Third, you are a large predator in the eyes of most other predators. It takes one to know one, as they say. This disqualifies you as a normal food source. To the best of my knowledge, the only two predators who have a known history of eating people when given a clear chance at them are Asian tigers and arctic polar bears. We only appear on the menu for most other predators when they are truly desperate enough to try anything.

Lastly, being a large predator makes you dangerous to tangle with at any time. That's really why they are twice as loathe to attack a group of two compared to an individual. It is because we are dangerous to attack. You fear being wounded or killed in a fight with a big predator? That's sensible. But the animals share that exact same fear. This fortunate fact makes you both want to avoid one another. You are doubly in luck, because the keen senses all predators possess in order to find their prey also allows them to be extraordinarily good at finding you and avoiding you!

The situations where all these facts in your favor are overridden and a large predatory animal will choose to attack you are extremely rare, can be learned, and can mostly be avoided by the application of that knowledge and a bit of foresight. For example, if you see a fresh cougar kill, leave it at once, don't hang around to gawk and take photos. Following a handful of obvious rules like this one should go a long way toward keeping you safe from a bad encounter.

But what you are experiencing is fear based on your imagining being attacked. It isn't based on a memory of being attacked. And once this imagined scenario becomes deeply lodged in your brain, it is hard to dislodge. But it is a fantasy, not a memory.

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#181610 - 12/31/13 02:26 PM Re: Yes, I know: Yet another question on bears. [Re: aimless]
lori Offline
member

Registered: 01/22/08
Posts: 2801
there was an encounter with a lion in northern california where a guy camping without a tent awakened to a lion standing over him with a paw on his head. the result of course being that he panicked - and then the lion took defensive action.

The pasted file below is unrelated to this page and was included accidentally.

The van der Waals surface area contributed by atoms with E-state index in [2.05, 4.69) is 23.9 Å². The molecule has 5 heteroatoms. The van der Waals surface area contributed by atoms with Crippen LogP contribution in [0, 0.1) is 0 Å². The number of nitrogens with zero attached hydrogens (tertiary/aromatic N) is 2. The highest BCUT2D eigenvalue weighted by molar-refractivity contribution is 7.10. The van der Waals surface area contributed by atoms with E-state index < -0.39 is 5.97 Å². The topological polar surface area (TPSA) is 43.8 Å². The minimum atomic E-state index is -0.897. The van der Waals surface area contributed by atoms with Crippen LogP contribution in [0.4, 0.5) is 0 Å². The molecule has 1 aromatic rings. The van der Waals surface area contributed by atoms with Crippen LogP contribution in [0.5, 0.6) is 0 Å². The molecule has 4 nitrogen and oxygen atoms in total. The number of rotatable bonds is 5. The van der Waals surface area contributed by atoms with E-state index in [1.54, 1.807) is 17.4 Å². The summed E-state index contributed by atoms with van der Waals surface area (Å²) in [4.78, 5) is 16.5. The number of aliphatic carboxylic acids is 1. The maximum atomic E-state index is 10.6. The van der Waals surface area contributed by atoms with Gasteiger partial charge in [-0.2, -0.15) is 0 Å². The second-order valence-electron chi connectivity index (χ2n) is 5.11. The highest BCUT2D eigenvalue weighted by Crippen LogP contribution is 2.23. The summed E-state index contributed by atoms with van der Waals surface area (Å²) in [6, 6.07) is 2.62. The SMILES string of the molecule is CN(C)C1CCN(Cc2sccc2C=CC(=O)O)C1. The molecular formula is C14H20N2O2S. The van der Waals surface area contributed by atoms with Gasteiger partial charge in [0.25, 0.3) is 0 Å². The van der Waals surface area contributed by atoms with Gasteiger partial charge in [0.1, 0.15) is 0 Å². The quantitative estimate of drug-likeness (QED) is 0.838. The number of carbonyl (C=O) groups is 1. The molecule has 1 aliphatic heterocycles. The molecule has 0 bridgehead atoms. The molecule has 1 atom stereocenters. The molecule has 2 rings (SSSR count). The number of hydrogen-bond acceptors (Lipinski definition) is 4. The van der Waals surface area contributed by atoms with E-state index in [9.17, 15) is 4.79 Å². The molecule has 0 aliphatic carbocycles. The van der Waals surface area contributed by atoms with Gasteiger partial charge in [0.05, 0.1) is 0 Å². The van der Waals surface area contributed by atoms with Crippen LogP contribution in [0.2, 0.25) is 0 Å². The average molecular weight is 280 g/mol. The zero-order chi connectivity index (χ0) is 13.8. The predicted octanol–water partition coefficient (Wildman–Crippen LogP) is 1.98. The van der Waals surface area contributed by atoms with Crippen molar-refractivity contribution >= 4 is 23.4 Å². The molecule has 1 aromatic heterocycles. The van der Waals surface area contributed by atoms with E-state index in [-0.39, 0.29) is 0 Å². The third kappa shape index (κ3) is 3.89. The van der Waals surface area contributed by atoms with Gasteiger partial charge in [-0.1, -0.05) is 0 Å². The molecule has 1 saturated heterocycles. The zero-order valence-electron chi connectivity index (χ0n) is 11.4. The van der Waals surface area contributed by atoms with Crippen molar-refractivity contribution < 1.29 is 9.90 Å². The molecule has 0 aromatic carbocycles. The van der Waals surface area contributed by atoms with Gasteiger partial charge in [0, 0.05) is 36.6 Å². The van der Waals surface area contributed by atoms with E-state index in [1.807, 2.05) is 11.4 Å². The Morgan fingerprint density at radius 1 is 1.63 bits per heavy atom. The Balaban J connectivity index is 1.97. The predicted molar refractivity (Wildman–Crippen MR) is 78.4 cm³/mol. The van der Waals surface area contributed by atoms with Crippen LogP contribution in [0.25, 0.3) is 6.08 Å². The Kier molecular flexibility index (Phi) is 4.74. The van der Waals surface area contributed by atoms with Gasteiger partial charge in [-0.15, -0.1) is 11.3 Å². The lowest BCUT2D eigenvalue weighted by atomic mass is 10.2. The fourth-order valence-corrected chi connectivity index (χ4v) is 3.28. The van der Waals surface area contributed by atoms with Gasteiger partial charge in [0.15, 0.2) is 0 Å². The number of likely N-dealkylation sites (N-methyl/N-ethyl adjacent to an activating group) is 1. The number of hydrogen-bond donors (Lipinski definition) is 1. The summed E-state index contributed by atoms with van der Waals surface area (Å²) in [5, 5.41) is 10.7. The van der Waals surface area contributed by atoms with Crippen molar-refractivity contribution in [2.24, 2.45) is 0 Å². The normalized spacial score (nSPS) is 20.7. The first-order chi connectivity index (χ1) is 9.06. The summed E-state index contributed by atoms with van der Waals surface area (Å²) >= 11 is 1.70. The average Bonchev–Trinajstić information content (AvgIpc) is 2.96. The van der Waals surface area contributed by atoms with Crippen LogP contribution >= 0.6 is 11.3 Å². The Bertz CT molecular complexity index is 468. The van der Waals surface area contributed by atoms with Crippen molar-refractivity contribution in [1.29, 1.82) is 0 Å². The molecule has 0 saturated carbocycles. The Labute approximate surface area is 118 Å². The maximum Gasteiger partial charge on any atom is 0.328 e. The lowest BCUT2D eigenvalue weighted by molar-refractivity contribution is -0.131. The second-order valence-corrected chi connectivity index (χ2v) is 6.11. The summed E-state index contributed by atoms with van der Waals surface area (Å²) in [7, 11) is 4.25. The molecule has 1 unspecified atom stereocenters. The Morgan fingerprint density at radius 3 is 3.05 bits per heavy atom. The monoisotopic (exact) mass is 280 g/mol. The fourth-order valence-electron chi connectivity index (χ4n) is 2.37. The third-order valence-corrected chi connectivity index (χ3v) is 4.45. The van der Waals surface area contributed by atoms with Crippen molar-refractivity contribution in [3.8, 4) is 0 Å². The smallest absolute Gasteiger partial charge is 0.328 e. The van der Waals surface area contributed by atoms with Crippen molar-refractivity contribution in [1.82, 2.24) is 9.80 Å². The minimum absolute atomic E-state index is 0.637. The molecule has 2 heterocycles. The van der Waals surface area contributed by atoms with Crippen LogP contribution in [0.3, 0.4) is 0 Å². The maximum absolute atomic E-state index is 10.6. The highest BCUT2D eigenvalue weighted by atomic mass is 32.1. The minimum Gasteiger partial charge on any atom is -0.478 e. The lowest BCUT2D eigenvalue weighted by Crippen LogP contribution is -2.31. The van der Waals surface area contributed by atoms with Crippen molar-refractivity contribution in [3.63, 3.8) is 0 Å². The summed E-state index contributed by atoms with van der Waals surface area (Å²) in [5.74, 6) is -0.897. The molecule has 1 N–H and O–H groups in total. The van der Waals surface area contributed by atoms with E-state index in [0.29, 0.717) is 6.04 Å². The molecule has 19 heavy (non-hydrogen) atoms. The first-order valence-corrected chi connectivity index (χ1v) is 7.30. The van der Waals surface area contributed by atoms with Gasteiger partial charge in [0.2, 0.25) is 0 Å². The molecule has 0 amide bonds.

the real enemy of the wilderness enthusiast is always panic. it drives you to make stupid choices and that results in being lost or hurt. it leads to kneejerk reactions rather than rational ones....

the antidote is having a plan and basing the plan on good information.
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#181613 - 12/31/13 03:13 PM Re: Yes, I know: Yet another question on bears. [Re: aimless]
jimmyb Offline
member

Registered: 09/16/13
Posts: 276
Quote:
First, predators prey on other animals in order to eat. It is how they make a living. They generally don't do it just for fun or out of some primal need to attack things constantly. It puts food in their belly. This makes them very pragmatic about how they do their job. Easy prey is what they want. The easier, the better. And once they have a full belly, they're happy just to sleep or play with the kids.

Second, predators don't have hospitals or veterinarians to patch them up if they get hurt. They just lick their wounds and hope for the best. This makes them inherently cautious about picking a fight for no reason at all. Lose an eye in a fight and you have put your whole survival at jeopardy. Why chance it for no good reason?

Third, you are a large predator in the eyes of most other predators. It takes one to know one, as they say. This disqualifies you as a normal food source. To the best of my knowledge, the only two predators who have a known history of eating people when given a clear chance at them are Asian tigers and arctic polar bears. We only appear on the menu for most other predators when they are truly desperate enough to try anything.

Lastly, being a large predator makes you dangerous to tangle with at any time. That's really why they are twice as loathe to attack a group of two compared to an individual. It is because we are dangerous to attack. You fear being wounded or killed in a fight with a big predator? That's sensible. But the animals share that exact same fear. This fortunate fact makes you both want to avoid one another. You are doubly in luck, because the keen senses all predators possess in order to find their prey also allows them to be extraordinarily good at finding you and avoiding you!



goodjob Very well said and very true. Great post.

jimmyb

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#181617 - 12/31/13 05:27 PM Re: Yes, I know: Yet another question on bears. [Re: MountainJoe]
wandering_daisy Offline
member

Registered: 01/11/06
Posts: 2742
Loc: California